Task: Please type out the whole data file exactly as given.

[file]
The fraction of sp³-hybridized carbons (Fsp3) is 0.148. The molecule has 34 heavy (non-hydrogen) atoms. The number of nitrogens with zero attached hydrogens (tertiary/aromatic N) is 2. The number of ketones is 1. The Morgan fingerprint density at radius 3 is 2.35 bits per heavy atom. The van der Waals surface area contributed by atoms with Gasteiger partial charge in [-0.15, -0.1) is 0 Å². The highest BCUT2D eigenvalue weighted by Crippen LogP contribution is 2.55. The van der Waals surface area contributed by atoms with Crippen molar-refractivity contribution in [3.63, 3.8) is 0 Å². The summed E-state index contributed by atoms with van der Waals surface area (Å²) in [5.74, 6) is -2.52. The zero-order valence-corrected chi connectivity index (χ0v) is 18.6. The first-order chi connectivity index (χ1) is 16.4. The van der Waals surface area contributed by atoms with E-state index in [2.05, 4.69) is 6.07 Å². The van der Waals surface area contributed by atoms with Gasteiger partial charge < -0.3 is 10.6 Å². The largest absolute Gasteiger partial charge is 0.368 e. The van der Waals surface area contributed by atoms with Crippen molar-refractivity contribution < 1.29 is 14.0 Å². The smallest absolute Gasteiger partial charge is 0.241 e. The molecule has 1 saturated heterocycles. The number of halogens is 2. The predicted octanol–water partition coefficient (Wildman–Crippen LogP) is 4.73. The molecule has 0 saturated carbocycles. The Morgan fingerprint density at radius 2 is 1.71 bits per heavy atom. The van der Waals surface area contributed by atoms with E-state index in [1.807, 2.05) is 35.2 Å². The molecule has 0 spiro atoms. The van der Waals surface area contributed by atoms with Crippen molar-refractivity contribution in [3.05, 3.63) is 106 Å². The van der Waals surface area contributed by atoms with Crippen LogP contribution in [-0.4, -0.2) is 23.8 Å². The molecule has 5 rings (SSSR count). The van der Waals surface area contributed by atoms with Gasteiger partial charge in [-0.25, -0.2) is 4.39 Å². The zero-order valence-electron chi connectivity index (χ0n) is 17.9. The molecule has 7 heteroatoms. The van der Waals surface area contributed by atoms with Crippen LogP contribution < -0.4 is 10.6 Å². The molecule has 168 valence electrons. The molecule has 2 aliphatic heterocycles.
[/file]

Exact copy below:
The fraction of sp³-hybridized carbons (Fsp3) is 0.148. The molecule has 34 heavy (non-hydrogen) atoms. The number of nitrogens with zero attached hydrogens (tertiary/aromatic N) is 2. The number of ketones is 1. The Morgan fingerprint density at radius 3 is 2.35 bits per heavy atom. The van der Waals surface area contributed by atoms with Gasteiger partial charge in [-0.15, -0.1) is 0 Å². The highest BCUT2D eigenvalue weighted by Crippen LogP contribution is 2.55. The van der Waals surface area contributed by atoms with Crippen molar-refractivity contribution in [3.63, 3.8) is 0 Å². The summed E-state index contributed by atoms with van der Waals surface area (Å²) in [5.74, 6) is -2.52. The zero-order valence-corrected chi connectivity index (χ0v) is 18.6. The first-order chi connectivity index (χ1) is 16.4. The van der Waals surface area contributed by atoms with E-state index in [2.05, 4.69) is 6.07 Å². The van der Waals surface area contributed by atoms with Gasteiger partial charge < -0.3 is 10.6 Å². The largest absolute Gasteiger partial charge is 0.368 e. The van der Waals surface area contributed by atoms with Crippen molar-refractivity contribution < 1.29 is 14.0 Å². The smallest absolute Gasteiger partial charge is 0.241 e. The molecule has 1 saturated heterocycles. The number of halogens is 2. The predicted octanol–water partition coefficient (Wildman–Crippen LogP) is 4.73. The molecule has 0 saturated carbocycles. The Morgan fingerprint density at radius 2 is 1.71 bits per heavy atom. The van der Waals surface area contributed by atoms with E-state index in [1.807, 2.05) is 35.2 Å². The molecule has 0 spiro atoms. The van der Waals surface area contributed by atoms with Crippen molar-refractivity contribution in [3.05, 3.63) is 106 Å². The van der Waals surface area contributed by atoms with Crippen LogP contribution in [-0.4, -0.2) is 23.8 Å². The molecule has 5 rings (SSSR count). The van der Waals surface area contributed by atoms with Gasteiger partial charge in [-0.25, -0.2) is 4.39 Å². The zero-order valence-electron chi connectivity index (χ0n) is 17.9. The molecule has 7 heteroatoms. The van der Waals surface area contributed by atoms with Crippen LogP contribution < -0.4 is 10.6 Å². The molecule has 168 valence electrons. The molecule has 2 aliphatic heterocycles.